Ensuring successful subject leadership in primary schools

ConsultancyWorkshops

Well, the onus was not on me today!  Once in a while, it is rather nice to be able to sit back, listen and absorb.  David Weatherly’s third CPD event of this academic year was entitled ‘Ensuring successful subject leadership in primary schools‘ (http://www.davidweatherlyeducation.co.uk/geography-training.html), and very timely it was too, given that I am delivering training to schools within the Tewkesbury District Partnership on the same theme later this week and in mid-February.

David began by welcoming everyone (around 25 participants from schools throughout the UK, a few of whom I knew well or had met before) and outlining the aims and structure of the day.  He projected a quote from Sir Michael Wilshaw, the Chief Inspector for Schools in 2014 (‘Middle leaders are the engine of any school.  In many ways, you are the most important leadership group in the school.  The most important.’) before emphasising that a leader of learning is both strategic and operational.  David discussed the five strategic priorities of a Subject Lead, exploring each in depth and supplementing with references to geography and history as appropriate.  These included:

  1. Establishing a clear vision, purpose, values and aims for your subject: geography, with links to spatial awareness and thinking, and establishing a clear vision, purpose, values and aims for your subject: history.
  2. Subject provision, with attention given to progression from EYFS to Year 6; substantive knowledge; disciplinary knowledge; concepts – the organising framework of subjects; geographical concepts: the centrality of place; geographical second order concepts; historical concepts: the centrality of change; historical second order concepts; substantive concepts: define the subject matter – the content about which pupils are learning and examples from geography and history; concepts and the mastery model of learning; subject language acquisition: specialist vocabulary and technical terms; progression in subject vocabulary; continuity and sequencing and subject documentation.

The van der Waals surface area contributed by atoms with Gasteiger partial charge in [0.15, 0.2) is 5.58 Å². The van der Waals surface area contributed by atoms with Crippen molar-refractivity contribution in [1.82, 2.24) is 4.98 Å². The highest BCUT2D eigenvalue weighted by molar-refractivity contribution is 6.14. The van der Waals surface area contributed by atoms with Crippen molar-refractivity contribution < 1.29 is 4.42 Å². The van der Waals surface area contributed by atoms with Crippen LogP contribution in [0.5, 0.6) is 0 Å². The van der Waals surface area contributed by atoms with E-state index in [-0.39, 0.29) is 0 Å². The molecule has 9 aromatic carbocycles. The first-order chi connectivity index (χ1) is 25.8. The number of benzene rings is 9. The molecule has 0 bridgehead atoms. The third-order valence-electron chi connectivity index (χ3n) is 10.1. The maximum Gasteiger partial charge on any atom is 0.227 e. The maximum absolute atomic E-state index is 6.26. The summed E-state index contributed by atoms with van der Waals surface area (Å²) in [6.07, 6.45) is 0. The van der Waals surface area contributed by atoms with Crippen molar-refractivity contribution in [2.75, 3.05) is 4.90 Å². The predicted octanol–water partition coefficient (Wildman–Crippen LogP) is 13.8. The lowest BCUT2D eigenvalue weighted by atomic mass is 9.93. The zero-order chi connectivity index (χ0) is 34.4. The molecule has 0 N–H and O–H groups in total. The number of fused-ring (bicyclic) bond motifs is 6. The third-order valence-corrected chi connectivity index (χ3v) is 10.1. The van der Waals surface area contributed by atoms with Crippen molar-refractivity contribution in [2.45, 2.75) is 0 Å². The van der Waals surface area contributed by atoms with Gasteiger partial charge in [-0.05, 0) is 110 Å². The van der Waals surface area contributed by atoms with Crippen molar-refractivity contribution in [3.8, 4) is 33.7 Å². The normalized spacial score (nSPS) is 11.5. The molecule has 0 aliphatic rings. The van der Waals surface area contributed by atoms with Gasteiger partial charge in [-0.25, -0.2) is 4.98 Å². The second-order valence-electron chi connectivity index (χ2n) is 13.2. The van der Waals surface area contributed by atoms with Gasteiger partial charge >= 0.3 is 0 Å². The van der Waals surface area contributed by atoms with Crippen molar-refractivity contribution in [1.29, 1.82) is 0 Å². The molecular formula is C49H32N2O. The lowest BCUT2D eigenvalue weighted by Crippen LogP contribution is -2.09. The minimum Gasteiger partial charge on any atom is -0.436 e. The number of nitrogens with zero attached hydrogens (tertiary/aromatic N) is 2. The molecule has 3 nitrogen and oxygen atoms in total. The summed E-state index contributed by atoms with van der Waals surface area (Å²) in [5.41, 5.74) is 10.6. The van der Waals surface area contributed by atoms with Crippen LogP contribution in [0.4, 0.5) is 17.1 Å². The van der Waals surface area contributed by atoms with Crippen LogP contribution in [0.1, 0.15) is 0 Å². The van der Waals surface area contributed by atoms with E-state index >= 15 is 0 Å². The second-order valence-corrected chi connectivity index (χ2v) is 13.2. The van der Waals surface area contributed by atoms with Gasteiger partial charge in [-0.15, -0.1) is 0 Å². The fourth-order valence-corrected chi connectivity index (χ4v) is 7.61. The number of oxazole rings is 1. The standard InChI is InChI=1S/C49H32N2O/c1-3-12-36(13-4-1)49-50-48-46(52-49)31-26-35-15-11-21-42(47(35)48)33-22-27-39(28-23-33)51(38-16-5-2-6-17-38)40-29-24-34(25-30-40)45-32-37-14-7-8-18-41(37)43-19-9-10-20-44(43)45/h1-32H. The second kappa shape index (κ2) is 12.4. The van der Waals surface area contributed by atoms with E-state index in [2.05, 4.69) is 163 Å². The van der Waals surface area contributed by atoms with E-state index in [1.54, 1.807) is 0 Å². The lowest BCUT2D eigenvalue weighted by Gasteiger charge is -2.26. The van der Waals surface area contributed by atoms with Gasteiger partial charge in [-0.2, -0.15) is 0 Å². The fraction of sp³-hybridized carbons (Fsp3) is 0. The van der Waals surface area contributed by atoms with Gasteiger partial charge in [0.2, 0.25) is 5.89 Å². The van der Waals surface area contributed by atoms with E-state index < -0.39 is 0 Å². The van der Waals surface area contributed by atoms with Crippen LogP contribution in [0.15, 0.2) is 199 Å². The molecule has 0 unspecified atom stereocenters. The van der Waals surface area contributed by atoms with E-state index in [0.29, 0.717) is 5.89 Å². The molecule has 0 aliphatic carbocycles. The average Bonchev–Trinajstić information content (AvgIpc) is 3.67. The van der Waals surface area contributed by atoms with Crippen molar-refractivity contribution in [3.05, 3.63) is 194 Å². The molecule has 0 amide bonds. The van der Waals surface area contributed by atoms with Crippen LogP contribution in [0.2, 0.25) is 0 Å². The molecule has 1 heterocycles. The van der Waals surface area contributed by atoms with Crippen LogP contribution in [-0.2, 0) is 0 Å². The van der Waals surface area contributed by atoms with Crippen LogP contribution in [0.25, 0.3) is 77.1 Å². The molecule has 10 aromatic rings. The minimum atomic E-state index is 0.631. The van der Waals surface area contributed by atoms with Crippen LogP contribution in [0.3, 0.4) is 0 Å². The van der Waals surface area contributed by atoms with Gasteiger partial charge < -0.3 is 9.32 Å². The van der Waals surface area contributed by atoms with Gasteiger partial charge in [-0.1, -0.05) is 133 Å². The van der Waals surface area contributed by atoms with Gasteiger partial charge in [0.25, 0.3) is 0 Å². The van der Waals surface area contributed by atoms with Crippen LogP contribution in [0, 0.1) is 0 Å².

3. Learning as young geographers and historians through a pedagogy of enquiry: constructivism (exemplified by exploring two enquiries, namely Britain’s breathing spaces: What are National Parks for? and Why is Anthony considered a great Victorian?).  David also referred to pupils with SEND, learning outside the classroom and, along with the very knowledgeable Sheena Wright, geography and history in the EYFS, especially the educational programme for Understanding the World (UtW).
  4. Assessing outcomes – measuring ‘impact’, incorporating key considerations; inclusive and holistic formative assessment and numerous examples of pupils work in both geography and history at different Key Stages.
  5. Monitoring and evaluating provision and subsequent development planning.

Despite the huge amount of content to deliver, David and Sheena did so highly efficiently, finishing with three minutes left for questions, discussing points raised, etc., which they both did willingly and comprehensively.

Many thanks for another enlightening, if rather long day; revision of some material from previous training events, which is always good, as well as much new information to share more widely with others at Primary Humanities Network meetings, through school improvement work and subsequent bespoke and cluster CPD sessions that I deliver.

 

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